CFP: Material Marks of Identity in Early America (9/15/06; SEA-OIEAHC, 6/7/07-6/10/07)
Society of Early Americanists and the Omohundro Institute of Early American History and Culture conference
June 7, 2007-June 10, 2007, Williamsburg, Virginia
Panel: Signatures and the Self: Material Marks of Identity
This panel seeks to explore and expand the idea of signatures and self-creation by welcoming papers that examine all varieties of individual and communal marks of identity in the colonial period. Seals, crests, signatory â€œmarksâ€ or symbols, hallmarks, quilt and weaving patterns, tattoos, and commercial signs are all examples of different forms of signatures that legitimize and identify the individuals or institutions that make use of them; however, how were these markers of identity created, disseminated and understood by the societies that viewed them? What happens if a signature is more than strictly an alphabetic inscription? How does meaning change when signatures are fictions, reflections of a falsified identity? Papers using interdisciplinary approaches are especially invited as this panel hopes to initiate conversations across disciplines about textuality, materiality, and the cultural literacy needed to understand and interpret the complexities of symbolic si!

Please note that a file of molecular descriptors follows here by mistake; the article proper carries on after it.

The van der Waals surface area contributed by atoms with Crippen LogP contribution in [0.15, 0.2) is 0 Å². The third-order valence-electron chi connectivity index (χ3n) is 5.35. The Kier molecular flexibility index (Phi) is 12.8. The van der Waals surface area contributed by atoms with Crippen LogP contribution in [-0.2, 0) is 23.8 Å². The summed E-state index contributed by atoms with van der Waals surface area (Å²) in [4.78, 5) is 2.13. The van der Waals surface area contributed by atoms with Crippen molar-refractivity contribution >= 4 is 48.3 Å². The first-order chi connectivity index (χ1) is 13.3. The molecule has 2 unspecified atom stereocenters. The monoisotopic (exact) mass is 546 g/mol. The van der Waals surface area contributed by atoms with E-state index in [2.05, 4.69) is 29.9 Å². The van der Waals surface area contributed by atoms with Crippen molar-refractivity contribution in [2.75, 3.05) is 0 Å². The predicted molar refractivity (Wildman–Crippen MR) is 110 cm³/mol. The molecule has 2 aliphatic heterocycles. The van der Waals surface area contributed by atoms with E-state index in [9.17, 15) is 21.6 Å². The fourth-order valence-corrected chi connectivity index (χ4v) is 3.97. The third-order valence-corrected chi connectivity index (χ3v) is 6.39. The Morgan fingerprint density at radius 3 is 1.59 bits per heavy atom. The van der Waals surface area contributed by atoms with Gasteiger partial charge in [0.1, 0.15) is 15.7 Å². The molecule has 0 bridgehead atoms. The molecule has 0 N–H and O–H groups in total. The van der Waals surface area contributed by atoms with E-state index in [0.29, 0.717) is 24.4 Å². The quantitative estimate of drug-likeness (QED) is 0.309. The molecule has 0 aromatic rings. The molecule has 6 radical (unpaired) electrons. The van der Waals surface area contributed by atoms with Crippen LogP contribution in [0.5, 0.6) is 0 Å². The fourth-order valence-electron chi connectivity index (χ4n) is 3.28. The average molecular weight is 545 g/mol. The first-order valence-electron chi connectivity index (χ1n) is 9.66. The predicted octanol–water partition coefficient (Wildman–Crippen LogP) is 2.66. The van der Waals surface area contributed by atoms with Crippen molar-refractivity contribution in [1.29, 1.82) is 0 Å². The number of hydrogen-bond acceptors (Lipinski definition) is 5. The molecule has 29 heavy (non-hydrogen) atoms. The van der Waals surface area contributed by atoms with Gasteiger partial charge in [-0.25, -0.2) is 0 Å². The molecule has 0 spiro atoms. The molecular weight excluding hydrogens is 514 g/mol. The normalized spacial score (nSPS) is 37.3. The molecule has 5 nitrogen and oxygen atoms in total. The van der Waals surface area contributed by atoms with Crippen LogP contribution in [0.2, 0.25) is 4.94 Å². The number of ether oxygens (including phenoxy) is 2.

To submit a proposal for this panel, please send a one-page summary of
your paper and a short c.v. to Cathy Rex (rexcath @auburn.edu) by September 15, 2006.
English Department, Auburn University
9030 Haley Center
Auburn University, AL 36849
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or write Jennifer Higginbotham: higginbj_at_english.upenn.edu
Received on Wed Aug 23 2006 - 17:10:36 EDT